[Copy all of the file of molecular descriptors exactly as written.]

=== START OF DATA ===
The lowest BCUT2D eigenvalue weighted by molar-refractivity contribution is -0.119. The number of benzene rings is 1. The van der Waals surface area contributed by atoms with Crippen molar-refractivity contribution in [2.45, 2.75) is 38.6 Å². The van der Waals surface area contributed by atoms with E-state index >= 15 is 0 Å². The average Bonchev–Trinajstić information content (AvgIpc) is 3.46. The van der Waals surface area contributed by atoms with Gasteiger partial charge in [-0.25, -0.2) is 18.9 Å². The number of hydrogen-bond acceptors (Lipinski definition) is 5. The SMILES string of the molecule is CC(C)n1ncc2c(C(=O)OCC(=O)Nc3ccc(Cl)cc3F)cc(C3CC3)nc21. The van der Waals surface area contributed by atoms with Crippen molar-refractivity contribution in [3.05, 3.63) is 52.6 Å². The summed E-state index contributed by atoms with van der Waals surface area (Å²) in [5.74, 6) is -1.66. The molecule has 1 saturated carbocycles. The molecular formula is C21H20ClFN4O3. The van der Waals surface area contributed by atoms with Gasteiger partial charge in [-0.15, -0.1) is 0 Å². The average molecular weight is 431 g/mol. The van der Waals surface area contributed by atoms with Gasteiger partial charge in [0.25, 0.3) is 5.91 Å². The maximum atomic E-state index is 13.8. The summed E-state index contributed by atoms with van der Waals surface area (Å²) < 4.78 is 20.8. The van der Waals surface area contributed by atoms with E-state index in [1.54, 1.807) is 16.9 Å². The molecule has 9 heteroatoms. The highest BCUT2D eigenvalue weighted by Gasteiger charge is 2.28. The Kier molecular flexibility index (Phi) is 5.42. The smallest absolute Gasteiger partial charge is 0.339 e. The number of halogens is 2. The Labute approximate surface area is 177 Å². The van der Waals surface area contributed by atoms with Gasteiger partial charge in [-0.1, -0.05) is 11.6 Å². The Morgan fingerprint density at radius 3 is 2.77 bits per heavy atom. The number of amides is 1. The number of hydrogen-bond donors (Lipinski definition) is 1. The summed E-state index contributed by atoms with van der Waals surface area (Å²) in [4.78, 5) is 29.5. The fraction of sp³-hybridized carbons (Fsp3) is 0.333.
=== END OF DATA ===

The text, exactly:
The lowest BCUT2D eigenvalue weighted by molar-refractivity contribution is -0.119. The number of benzene rings is 1. The van der Waals surface area contributed by atoms with Crippen molar-refractivity contribution in [2.45, 2.75) is 38.6 Å². The van der Waals surface area contributed by atoms with E-state index >= 15 is 0 Å². The average Bonchev–Trinajstić information content (AvgIpc) is 3.46. The van der Waals surface area contributed by atoms with Gasteiger partial charge in [-0.25, -0.2) is 18.9 Å². The number of hydrogen-bond acceptors (Lipinski definition) is 5. The SMILES string of the molecule is CC(C)n1ncc2c(C(=O)OCC(=O)Nc3ccc(Cl)cc3F)cc(C3CC3)nc21. The van der Waals surface area contributed by atoms with Crippen molar-refractivity contribution in [3.05, 3.63) is 52.6 Å². The summed E-state index contributed by atoms with van der Waals surface area (Å²) in [5.74, 6) is -1.66. The molecule has 1 saturated carbocycles. The molecular formula is C21H20ClFN4O3. The van der Waals surface area contributed by atoms with Gasteiger partial charge in [-0.15, -0.1) is 0 Å². The average molecular weight is 431 g/mol. The van der Waals surface area contributed by atoms with Gasteiger partial charge in [0.25, 0.3) is 5.91 Å². The maximum atomic E-state index is 13.8. The summed E-state index contributed by atoms with van der Waals surface area (Å²) < 4.78 is 20.8. The van der Waals surface area contributed by atoms with E-state index in [1.54, 1.807) is 16.9 Å². The molecule has 9 heteroatoms. The highest BCUT2D eigenvalue weighted by Gasteiger charge is 2.28. The Kier molecular flexibility index (Phi) is 5.42. The smallest absolute Gasteiger partial charge is 0.339 e. The number of halogens is 2. The Labute approximate surface area is 177 Å². The van der Waals surface area contributed by atoms with Gasteiger partial charge in [-0.1, -0.05) is 11.6 Å². The Morgan fingerprint density at radius 3 is 2.77 bits per heavy atom. The number of amides is 1. The number of hydrogen-bond donors (Lipinski definition) is 1. The summed E-state index contributed by atoms with van der Waals surface area (Å²) in [4.78, 5) is 29.5. The fraction of sp³-hybridized carbons (Fsp3) is 0.333.